When you cook at home every single morning, for most lunches, and for dinner nearly daily, you become a whiz–and a bit obsessive–at saving money, time, energy, and extra dishes, and at 7:30pm, after work and grocery shopping, you’d have a tough job convincing me to make a meal that uses more than one pan. Sometimes, dinner at home is so humble I don’t bother to mention the toast with eggs and greens, the humungous salads with smoked bluefish, the kitchen-sink pastas to you here.
But back when we first started BGSK, our inexperience led us to delicious cooking adventures we wouldn’t deign to go on now. In fact, the entire introduction of the book is about how by the end of our “sophomore year” in the real world, we’d stopped serving Manchurian Cauliflower–a crispy, sweet-and-sour cauliflower number–because we realized we’d rather be hanging out with friends than deep-frying batches of cruciferous vegetables behind the scenes. Accordingly, I became a scholar of simplicity, make-ahead appetizers, and baking polenta squares.
Though I loved this old recipe for polenta steaks, with its crispy edges from pan-frying, every time I’ve cooked polenta steaks in the last few years, I’ve brushed the steaks with oil and baked them. Not as messy. And not as good!
As I talked to quarter-lifers and put together the recipes for the Cooking Coaching students, I thought a lot about what dishes to put on the teaching menus. I aimed to convey the joy of everyday cooking over cooking show-style flashiness, yet I hesitated over whether that joy could be channeled with black beans and scrambled eggs, no matter how delightful.
Looking at the trajectory of this site, from Manchurian cauliflower to five-minute cabbage slaw, I realized that sometimes you need to pull off a showstopper in order to develop a love of cooking. You need to stand back in wonder and exclaim, “I made that!” long before you’re in the mood to mutter “here’s dinner” over an understated, if triumphant, couscous that you set on the table exactly 24 minutes after you walked in the door.
Still, I don’t want you to get the idea that this vegetarian stunner is hard to make. No, the gorgeous pepper topping needs just 15 minutes on the stove, and the polenta is truly easy to fry, even if you normally shy away from sputtering oil. Plated, the dish is beautiful–the jewel tones of the peppers hiding luscious melty cheese, and the polenta below, crispy on the outside and creamy and delicious within.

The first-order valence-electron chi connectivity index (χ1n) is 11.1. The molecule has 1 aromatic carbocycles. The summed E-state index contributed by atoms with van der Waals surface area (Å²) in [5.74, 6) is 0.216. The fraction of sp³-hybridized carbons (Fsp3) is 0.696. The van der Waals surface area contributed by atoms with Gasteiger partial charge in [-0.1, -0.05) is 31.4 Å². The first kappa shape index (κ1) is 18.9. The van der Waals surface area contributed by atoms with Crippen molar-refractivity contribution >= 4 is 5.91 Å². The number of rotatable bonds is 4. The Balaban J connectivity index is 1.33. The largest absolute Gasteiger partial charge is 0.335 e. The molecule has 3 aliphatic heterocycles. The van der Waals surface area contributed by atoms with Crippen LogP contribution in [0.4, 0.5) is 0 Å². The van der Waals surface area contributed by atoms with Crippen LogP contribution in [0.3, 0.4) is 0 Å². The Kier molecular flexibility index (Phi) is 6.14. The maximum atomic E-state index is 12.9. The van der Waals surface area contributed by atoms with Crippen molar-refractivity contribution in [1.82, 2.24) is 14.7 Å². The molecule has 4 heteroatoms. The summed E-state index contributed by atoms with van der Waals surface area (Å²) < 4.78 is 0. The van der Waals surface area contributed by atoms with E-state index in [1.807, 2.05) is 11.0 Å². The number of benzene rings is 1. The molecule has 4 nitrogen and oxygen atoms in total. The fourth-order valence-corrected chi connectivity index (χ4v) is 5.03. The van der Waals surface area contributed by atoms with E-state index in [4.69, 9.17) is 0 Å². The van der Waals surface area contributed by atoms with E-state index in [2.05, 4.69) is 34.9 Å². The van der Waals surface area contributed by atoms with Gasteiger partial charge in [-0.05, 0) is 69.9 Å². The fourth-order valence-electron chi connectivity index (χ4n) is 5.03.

P.S. Manchurian cauliflower, if you dare.
Polenta Steaks with Multi-Colored Peppers, Red Onions & Smoked Mozzarella
You can use fresh mozzarella in this if you can’t find smoked.
For the polenta:
2 cups water
1 cup half and half
1/2 teaspoon salt
1 cup polenta
1/4 cup freshly grated Parmesan
1 tablespoon butter
Olive or canola oil for frying (around 1 cup)
For the topping:
1 tablespoon olive oil
4 mixed color peppers (except for green), trimmed and diced
½ large red onion, diced
1 clove garlic, minced
1 sprig fresh basil leaves, chopped, plus a few whole leaves for garnish
½ teaspoon sugar
1 teaspoon white wine vinegar or lemon juice
¾ teaspoon salt
¼ pound smoked mozzarella, torn into uneven bite-sized pieces.
Butter an 8-by-8 inch inch baking dish and line it with parchment paper. Butter that too.
In a medium stock pot, bring the water, half and half, and salt to a boil over medium-high heat. Slowly pour the polenta into the pot by sprinkling it in in a gentle stream, while stirring briskly. Turn the heat down to low and cook, stirring constantly, for ten minutes, or until almost all the liquid is absorbed. Add the cheese and butter and whisk to combine. Taste for seasoning, and add salt as necessary.
Evenly distribute the polenta in the prepared pan, smoothing the top. Cover with plastic wrap and refrigerate for 1 hour, then freeze for 30 minutes. You want the polenta to solidify fully so it doesn’t fall apart when you fry it.
Just before the polenta’s ready to take out, make the topping. In a skillet over medium-high heat, add the olive oil, the peppers, and the onions. Cook, stirring occasionally, for 6 minutes. Add the garlic and cook another 6 to 10 minutes, until the vegetables are soft but not melting. Add the salt, sugar, white wine vinegar, and basil, and stir to combine. Remove from the heat. Stir in the mozzarella so the pieces start to melt. Taste, adding more salt if necessary. Set aside.
Place a large skillet over high heat for 5 minutes. Fill it with about a ½-inch of oil. Remove the polenta from the freezer and cut it into 4 squares. Pat each “steak” dry with paper towels. Cook them in the oil 2 at a time, for 4 to 5 minutes per side, until brown and crispy. Remove the steaks to a paper towel to drain while you cook the remaining 2.
To serve, place one “steak” on each plate. Top with a quarter of the topping mixture and garnish with a few fresh basil leaves. Serve immediately.